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Why are fintech companies so poor at engaging with young professionals?

Amidst the influx of entrants into the fintech market over the past few years, it’s become increasingly difficult for brands to stand out in the struggle to gain market share and scale up. Ask any marketing or communications professional at a fintech company and most will tell you the people they really want to target are young professionals in their 20s. Whilst they may not be the core market for many brands, they are, in most cases, the most valuable type of ‘acquisition’. Sign them up early on and keep them sweet and you have a customer who could be using your products for life, making you the most money in the long run. That all makes total sense… the only problem here is that this audience is traditionally one of the trickiest to reach, which often leads to brands shooting themselves in the foot when it comes to trying to connect with them.

Fake friends

Put simply, the vast majority of those in this young professional audience aren’t particularly interested in financial products or services. Mention the word ‘finance’ to most and a grey haze goes over their eyes – and fintech companies are well aware of this. This is why, alongside making the product as attractive and shiny as possible, fintech brands have attempted to connect with a younger audience by trying to be their ‘mate’ which has led to some badly misjudged situations.

Here are a few recent examples of fintech companies getting it wrong:

It’s just as much about how you say something as what you actually say when it comes to communications and, in an effort to attract a younger audience, many fintech brands have got it hopelessly wrong.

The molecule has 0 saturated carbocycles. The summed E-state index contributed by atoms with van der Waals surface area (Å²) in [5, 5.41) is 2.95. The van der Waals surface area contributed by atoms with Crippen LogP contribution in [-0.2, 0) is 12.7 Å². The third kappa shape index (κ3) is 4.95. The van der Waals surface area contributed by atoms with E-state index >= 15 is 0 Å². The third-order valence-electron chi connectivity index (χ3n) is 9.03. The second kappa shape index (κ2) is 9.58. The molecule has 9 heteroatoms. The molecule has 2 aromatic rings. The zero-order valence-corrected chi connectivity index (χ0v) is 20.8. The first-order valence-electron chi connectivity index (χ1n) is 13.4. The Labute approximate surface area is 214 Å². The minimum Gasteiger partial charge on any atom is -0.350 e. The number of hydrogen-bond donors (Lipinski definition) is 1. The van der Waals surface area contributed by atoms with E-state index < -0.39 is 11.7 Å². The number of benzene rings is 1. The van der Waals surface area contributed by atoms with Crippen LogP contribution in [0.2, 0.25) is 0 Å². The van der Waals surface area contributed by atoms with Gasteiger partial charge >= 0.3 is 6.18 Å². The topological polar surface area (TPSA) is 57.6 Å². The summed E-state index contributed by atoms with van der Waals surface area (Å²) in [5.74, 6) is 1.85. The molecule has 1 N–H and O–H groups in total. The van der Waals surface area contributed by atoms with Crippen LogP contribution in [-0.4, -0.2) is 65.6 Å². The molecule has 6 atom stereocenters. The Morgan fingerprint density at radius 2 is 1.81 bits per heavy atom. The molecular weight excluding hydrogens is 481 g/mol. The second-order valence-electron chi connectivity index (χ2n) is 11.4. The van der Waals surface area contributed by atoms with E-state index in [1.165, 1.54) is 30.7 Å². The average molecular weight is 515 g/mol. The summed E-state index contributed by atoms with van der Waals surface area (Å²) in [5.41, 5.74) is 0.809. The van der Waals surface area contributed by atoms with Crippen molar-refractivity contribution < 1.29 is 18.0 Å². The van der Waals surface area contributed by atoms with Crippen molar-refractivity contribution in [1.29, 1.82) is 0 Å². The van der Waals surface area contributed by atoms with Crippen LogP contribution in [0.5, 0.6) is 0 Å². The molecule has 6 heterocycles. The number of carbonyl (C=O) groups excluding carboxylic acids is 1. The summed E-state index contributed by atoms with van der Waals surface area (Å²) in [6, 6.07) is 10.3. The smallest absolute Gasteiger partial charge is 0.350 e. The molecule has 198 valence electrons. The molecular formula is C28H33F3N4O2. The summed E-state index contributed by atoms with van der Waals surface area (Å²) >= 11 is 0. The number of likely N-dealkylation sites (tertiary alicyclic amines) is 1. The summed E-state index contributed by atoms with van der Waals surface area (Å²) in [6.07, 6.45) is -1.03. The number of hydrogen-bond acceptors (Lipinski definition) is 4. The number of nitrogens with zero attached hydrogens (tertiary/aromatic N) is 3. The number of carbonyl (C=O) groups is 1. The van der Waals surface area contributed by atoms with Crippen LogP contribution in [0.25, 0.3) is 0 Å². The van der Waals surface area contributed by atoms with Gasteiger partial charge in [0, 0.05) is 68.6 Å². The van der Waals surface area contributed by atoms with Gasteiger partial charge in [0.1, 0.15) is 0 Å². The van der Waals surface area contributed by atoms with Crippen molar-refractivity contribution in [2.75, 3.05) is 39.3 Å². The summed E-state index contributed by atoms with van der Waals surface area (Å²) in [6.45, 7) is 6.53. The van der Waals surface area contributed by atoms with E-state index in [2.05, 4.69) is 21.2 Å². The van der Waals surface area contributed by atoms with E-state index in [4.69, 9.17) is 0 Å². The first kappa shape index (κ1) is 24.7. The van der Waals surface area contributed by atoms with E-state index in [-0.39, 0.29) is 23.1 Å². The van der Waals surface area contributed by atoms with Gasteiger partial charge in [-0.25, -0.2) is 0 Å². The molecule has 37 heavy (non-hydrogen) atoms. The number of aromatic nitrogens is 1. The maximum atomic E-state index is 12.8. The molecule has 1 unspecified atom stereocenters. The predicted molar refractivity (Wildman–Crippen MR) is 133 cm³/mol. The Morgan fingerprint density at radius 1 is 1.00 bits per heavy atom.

Be honest

Tone of voice is becoming increasingly important for brands as a way to resonate with potential customers in a more organic way, but the voice itself has to actually fit with the product you’re offering and the service you’re providing. Marketers and communications professionals often cite Innocent’s work as the Holy Grail of brand voice. However, that doesn’t mean that all brands should attempt to emulate this tone of voice. For consumers it’s okay for the likes of Innocent or Paddy Power to be a bit cheeky in their messaging, telling jokes and using winking smileys, but when a bank starts doing it, it feels incredibly forced and can actually be pretty off-putting. The difference here, of course, is the product. People don’t expect, or want, financial brands to be creating memes or ‘being savage’ on Twitter because it simply doesn’t fit right. It’s similar in person too. Whilst you’d probably be alright with your barista at Starbucks showing you a cat video on their phone (albeit it would be a little odd), if your accountant or mortgage adviser did something similar it’d get some seriously raised eyebrows and would most likely make you start to look elsewhere for someone who’s a little bit more professional. After all, it’s your life savings on the line.

Tone of voice

Like many things, getting the tone of voice right as a fintech brand is all about striking a balance. On one hand you’ve seen how the traditional institutions communicate with consumers and you want to be different, more engaging and less ‘corporate’. On the other hand, you’ve got to remember that being too jokey and familiar is equally as off-putting for the younger generations because it feels disingenuous to the sector that you operate in. Patronising tones also don’t go down well with younger audiences and can be easy territory for financial brands to accidentally slip into. Remember, everyone, regardless of age or background wants the same things from a financial brand – a good product that’s going to save them time/money, an easy to use service and a team they can really trust.

Matt Village – W Enterprise

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